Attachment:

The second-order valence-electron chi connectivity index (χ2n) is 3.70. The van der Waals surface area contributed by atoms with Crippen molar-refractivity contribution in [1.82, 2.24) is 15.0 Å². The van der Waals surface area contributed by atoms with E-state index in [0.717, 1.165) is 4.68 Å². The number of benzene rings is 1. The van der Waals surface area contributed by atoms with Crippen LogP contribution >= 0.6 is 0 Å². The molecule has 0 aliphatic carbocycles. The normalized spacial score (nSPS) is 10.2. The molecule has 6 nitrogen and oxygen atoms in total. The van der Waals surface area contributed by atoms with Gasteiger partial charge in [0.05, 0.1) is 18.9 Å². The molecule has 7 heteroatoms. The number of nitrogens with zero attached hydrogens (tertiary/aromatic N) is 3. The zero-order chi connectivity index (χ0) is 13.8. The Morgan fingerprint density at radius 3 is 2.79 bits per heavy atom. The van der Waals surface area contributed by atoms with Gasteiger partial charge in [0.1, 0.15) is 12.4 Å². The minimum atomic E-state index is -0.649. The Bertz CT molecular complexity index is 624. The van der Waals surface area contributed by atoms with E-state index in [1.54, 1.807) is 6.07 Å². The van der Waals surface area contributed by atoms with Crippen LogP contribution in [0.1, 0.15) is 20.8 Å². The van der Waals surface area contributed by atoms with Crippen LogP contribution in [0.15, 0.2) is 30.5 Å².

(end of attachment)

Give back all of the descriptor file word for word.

The second-order valence-electron chi connectivity index (χ2n) is 3.70. The van der Waals surface area contributed by atoms with Crippen molar-refractivity contribution in [1.82, 2.24) is 15.0 Å². The van der Waals surface area contributed by atoms with E-state index in [0.717, 1.165) is 4.68 Å². The number of benzene rings is 1. The van der Waals surface area contributed by atoms with Crippen LogP contribution >= 0.6 is 0 Å². The molecule has 0 aliphatic carbocycles. The normalized spacial score (nSPS) is 10.2. The molecule has 6 nitrogen and oxygen atoms in total. The van der Waals surface area contributed by atoms with Gasteiger partial charge in [0.05, 0.1) is 18.9 Å². The molecule has 7 heteroatoms. The number of nitrogens with zero attached hydrogens (tertiary/aromatic N) is 3. The zero-order chi connectivity index (χ0) is 13.8. The Morgan fingerprint density at radius 3 is 2.79 bits per heavy atom. The van der Waals surface area contributed by atoms with Gasteiger partial charge in [0.1, 0.15) is 12.4 Å². The minimum atomic E-state index is -0.649. The Bertz CT molecular complexity index is 624. The van der Waals surface area contributed by atoms with E-state index in [1.54, 1.807) is 6.07 Å². The van der Waals surface area contributed by atoms with Crippen LogP contribution in [0.1, 0.15) is 20.8 Å². The van der Waals surface area contributed by atoms with Crippen LogP contribution in [0.15, 0.2) is 30.5 Å².